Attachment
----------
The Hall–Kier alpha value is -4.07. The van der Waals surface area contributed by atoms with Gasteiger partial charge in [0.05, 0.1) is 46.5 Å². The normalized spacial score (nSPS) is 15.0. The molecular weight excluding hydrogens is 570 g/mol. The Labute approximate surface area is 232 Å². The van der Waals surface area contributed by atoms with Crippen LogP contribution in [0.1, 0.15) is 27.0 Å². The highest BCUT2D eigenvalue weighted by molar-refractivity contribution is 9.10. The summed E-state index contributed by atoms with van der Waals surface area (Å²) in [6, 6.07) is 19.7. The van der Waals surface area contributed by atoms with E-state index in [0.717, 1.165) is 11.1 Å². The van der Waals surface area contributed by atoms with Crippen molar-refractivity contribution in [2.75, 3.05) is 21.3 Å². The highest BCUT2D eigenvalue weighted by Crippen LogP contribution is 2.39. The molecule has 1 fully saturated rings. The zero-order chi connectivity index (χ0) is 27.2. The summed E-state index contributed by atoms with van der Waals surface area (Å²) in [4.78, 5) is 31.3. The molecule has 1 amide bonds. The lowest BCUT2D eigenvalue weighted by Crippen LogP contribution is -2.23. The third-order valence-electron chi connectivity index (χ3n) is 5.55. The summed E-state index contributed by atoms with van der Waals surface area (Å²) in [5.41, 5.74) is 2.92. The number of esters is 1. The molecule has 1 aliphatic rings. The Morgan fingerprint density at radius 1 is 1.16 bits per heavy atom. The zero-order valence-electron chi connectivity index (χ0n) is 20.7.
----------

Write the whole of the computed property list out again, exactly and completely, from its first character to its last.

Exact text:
The Hall–Kier alpha value is -4.07. The van der Waals surface area contributed by atoms with Gasteiger partial charge in [0.05, 0.1) is 46.5 Å². The normalized spacial score (nSPS) is 15.0. The molecular weight excluding hydrogens is 570 g/mol. The Labute approximate surface area is 232 Å². The van der Waals surface area contributed by atoms with Crippen LogP contribution in [0.1, 0.15) is 27.0 Å². The highest BCUT2D eigenvalue weighted by molar-refractivity contribution is 9.10. The summed E-state index contributed by atoms with van der Waals surface area (Å²) in [6, 6.07) is 19.7. The van der Waals surface area contributed by atoms with E-state index in [0.717, 1.165) is 11.1 Å². The van der Waals surface area contributed by atoms with Crippen molar-refractivity contribution in [2.75, 3.05) is 21.3 Å². The highest BCUT2D eigenvalue weighted by Crippen LogP contribution is 2.39. The molecule has 1 fully saturated rings. The zero-order chi connectivity index (χ0) is 27.2. The summed E-state index contributed by atoms with van der Waals surface area (Å²) in [4.78, 5) is 31.3. The molecule has 1 amide bonds. The lowest BCUT2D eigenvalue weighted by Crippen LogP contribution is -2.23. The third-order valence-electron chi connectivity index (χ3n) is 5.55. The summed E-state index contributed by atoms with van der Waals surface area (Å²) in [5.41, 5.74) is 2.92. The number of esters is 1. The molecule has 1 aliphatic rings. The Morgan fingerprint density at radius 1 is 1.16 bits per heavy atom. The zero-order valence-electron chi connectivity index (χ0n) is 20.7.